Program: 24x7 pharmacist call center support

Review med orders by phone, Internet, or fax

Unable to fill their open pharmacy positions and tightened by budget constraints, many hospitals cannot afford to staff their pharmacies 24 hours a day. But even after pharmacy doors close, physicians continue to write medication orders, and new patients continue to be admitted. The lack of an after-hours pharmacist leaves hospitals more vulnerable to medication errors.

To address this problem, one company is offering health care institutions 24-hour-a-day, seven-day-a-week professional pharmacist call center support, including medication order review and order entry. MedNovations’ PharmaCheck After Hours program focuses on being a drug therapy knowledge resource, not just a traditional drug information program where nurses or physicians call if they have a question, says Kenneth Dandurand, RPh, MS, president of the Greenbelt, MD-based company.

"We can’t wait for the nurse to have a question," he says. "With all of the new drugs being approved by the FDA [Food and Drug Administration] each year, physicians and nurses often don’t know the questions to ask because they are not familiar with the drug."

Dandurand sees two primary problems that hospital pharmacies face: medication errors in the hours that the pharmacists are not working, and the significant shortage of pharmacists and nurses. A telepharmacy program allows those hospitals that have trouble filling pharmacy positions to have a support system so their nurses can feel assured that the medications they give are appropriate, he says.

Hospitals are feeling increased pressure to reduce the incidence of medical errors. First, a 1999 Institute of Medicine report targeted medication error as a key contributor to the thousands of deaths every year from medical mistakes in hospitals. Subsequently, accrediting bodies such as the Joint Commission on Accreditation of Healthcare Organizations have identified pharmacists’ proactive review of medication errors as a prime method for improving medication safety.

"The majority of the errors are being made in the ordering phase," Dandurand says. "Physicians don’t necessarily remember all of the doses that are appropriate."

The PharmaCheck After Hours program gives a hospital off-hours access to a pharmacist with hospital-based, clinical experience. Hospitals can phone in orders, scan them into the computer for the company to see, or fax them. MedNovations also can access hospitals through the Internet or through a virtual private network, such as in a telemedicine model.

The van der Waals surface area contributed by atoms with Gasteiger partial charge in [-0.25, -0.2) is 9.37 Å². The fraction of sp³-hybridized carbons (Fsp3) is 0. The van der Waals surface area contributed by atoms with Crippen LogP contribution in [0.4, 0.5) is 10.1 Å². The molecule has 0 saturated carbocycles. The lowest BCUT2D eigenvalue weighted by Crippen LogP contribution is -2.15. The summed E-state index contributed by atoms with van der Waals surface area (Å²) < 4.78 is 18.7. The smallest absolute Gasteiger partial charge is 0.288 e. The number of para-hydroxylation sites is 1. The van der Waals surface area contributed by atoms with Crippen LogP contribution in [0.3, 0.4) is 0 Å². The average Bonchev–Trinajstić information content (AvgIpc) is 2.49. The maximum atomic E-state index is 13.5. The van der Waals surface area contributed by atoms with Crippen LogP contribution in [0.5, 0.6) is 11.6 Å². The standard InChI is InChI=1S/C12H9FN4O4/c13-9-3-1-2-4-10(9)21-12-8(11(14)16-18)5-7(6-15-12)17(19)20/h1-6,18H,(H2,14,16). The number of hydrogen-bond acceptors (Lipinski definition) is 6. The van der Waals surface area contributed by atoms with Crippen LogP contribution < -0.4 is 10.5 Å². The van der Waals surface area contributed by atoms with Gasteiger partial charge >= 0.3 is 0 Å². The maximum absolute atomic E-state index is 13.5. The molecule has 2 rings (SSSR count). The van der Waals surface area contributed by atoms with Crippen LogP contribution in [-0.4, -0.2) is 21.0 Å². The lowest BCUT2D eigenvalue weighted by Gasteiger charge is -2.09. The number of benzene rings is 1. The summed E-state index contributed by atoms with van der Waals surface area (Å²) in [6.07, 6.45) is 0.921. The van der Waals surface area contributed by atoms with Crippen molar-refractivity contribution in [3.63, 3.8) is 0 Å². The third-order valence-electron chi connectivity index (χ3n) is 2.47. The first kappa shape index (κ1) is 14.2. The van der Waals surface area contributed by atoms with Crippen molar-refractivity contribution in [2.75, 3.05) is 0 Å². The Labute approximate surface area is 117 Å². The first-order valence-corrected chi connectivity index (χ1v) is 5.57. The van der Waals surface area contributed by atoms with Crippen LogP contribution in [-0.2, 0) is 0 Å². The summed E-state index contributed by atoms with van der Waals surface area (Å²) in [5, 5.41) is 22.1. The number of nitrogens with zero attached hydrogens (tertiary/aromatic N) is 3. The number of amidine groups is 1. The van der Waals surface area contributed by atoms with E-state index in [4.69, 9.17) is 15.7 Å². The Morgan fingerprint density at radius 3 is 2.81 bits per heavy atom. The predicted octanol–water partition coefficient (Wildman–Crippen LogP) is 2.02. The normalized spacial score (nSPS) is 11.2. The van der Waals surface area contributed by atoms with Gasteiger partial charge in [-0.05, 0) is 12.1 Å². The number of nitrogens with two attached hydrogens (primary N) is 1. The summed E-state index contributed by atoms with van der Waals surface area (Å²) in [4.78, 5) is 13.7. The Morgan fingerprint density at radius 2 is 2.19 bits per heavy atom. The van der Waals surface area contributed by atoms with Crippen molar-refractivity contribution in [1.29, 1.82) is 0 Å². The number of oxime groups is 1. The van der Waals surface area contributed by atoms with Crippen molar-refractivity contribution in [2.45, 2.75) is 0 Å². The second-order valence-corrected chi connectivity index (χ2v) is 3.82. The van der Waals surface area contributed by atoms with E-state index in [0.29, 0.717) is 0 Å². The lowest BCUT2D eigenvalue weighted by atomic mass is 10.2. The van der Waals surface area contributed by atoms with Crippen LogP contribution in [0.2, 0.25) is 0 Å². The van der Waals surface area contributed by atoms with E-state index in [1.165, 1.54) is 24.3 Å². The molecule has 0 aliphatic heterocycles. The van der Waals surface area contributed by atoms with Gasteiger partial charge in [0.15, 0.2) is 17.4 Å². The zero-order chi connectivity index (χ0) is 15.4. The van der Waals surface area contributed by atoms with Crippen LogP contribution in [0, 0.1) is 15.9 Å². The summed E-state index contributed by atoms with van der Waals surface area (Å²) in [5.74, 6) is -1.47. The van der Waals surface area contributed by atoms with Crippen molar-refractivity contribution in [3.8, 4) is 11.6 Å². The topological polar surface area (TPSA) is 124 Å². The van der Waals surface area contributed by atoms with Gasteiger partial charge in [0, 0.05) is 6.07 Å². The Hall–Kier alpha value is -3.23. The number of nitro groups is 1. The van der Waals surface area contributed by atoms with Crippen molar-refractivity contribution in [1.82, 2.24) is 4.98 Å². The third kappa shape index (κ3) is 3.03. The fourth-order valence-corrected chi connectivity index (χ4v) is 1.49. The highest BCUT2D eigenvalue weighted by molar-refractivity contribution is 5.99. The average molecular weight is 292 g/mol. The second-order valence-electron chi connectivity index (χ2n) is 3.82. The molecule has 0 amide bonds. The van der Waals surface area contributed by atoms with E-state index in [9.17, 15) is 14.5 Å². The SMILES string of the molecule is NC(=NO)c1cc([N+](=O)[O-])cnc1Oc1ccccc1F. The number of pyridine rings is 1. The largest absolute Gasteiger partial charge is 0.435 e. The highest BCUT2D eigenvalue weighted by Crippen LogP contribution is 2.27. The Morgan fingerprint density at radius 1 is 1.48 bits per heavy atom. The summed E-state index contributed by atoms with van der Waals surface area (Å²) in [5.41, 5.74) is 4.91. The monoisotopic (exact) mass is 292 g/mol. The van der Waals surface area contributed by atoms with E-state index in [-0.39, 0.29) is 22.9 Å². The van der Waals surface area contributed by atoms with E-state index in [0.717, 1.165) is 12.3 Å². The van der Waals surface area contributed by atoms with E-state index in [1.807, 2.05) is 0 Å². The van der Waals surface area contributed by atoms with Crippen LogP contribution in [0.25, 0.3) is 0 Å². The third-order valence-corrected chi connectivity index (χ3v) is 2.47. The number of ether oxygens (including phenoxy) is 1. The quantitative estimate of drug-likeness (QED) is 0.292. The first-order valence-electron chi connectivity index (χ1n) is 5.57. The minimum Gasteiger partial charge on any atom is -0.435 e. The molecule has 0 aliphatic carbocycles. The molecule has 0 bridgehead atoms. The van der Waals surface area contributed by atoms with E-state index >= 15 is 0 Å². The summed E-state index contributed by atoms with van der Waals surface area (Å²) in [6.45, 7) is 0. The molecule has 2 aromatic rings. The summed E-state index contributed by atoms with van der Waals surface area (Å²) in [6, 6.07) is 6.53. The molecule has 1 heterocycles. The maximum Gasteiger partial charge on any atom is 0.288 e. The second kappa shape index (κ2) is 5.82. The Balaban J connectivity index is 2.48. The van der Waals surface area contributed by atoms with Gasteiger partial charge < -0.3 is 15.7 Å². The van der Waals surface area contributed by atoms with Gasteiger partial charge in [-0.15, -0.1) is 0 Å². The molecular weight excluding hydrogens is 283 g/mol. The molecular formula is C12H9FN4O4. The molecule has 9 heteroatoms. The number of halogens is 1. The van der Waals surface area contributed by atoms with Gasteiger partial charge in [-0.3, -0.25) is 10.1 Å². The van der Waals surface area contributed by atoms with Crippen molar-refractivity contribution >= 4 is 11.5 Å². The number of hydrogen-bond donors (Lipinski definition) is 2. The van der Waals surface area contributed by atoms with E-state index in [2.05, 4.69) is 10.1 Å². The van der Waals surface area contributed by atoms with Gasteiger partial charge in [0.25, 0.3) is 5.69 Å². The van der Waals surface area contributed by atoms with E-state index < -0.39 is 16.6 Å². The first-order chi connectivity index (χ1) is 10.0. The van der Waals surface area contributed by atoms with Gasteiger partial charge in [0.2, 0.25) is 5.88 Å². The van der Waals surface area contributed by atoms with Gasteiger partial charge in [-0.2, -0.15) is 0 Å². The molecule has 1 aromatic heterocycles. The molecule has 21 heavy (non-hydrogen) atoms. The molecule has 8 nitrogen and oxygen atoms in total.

"We can access laboratory values, [a list of] the medications a patient is already taking, and the patient’s history of allergies," Dandurand explains. "If the computer allows it, we also can enter the prescription information into the system."

If MedNovations receives a fax, the pharmacists review it and verify it. If they find a problem, they contact the appropriate physician from their list of physicians at the hospital or they contact the on-call physician. The turn-around time from receiving the order to acting on it is what hospitals might expect from an in-house pharmacist, Dandurand says.

If the order is correct, the pharmacists fax back a confirmation. "The nurse knows right away that the drug is okay to give to the patient," he says. This can be especially helpful for nurses who work late shifts, he adds, because they are typically less experienced and are operating during those hours without a safety net.

To help nurses initially learn about working with the PharmaCheck After Hours program, MedNovations has provided an orientation about the service. The company also has provided laminated instructions to each nursing unit on how to use the service and how to contact MedNovations.

And at the end of each service day, PharmaCheck After Hours provides a daily pharmacy shift summary report to the pharmacy, documenting all the orders reviewed on the shift, as well as its current status. The in-house pharmacists then can enter their orders.

MedNovations focuses on checking high-risk medications and new admissions. "That is typically where we are going to see a lot of the problems," Dandurand says. Company pharmacists also are available to answer questions from hospital staff. A nurse, for example, may receive approval from PharmaCheck After Hours to administer two drugs. However, she still might not understand how to administer them. The service is available to answer those questions, he says.

MedNovations works with automated dispensing and helps the clinical staff when they have difficulty locating a medication, too. "We have a list that tells us exactly what is in [a facility’s] automated dispensing," he says. If the list identifies a drug by its brand name, and a nurse knows the drug by its generic name, or vice versa, the company pharmacists can tell the nurse where to find the drug.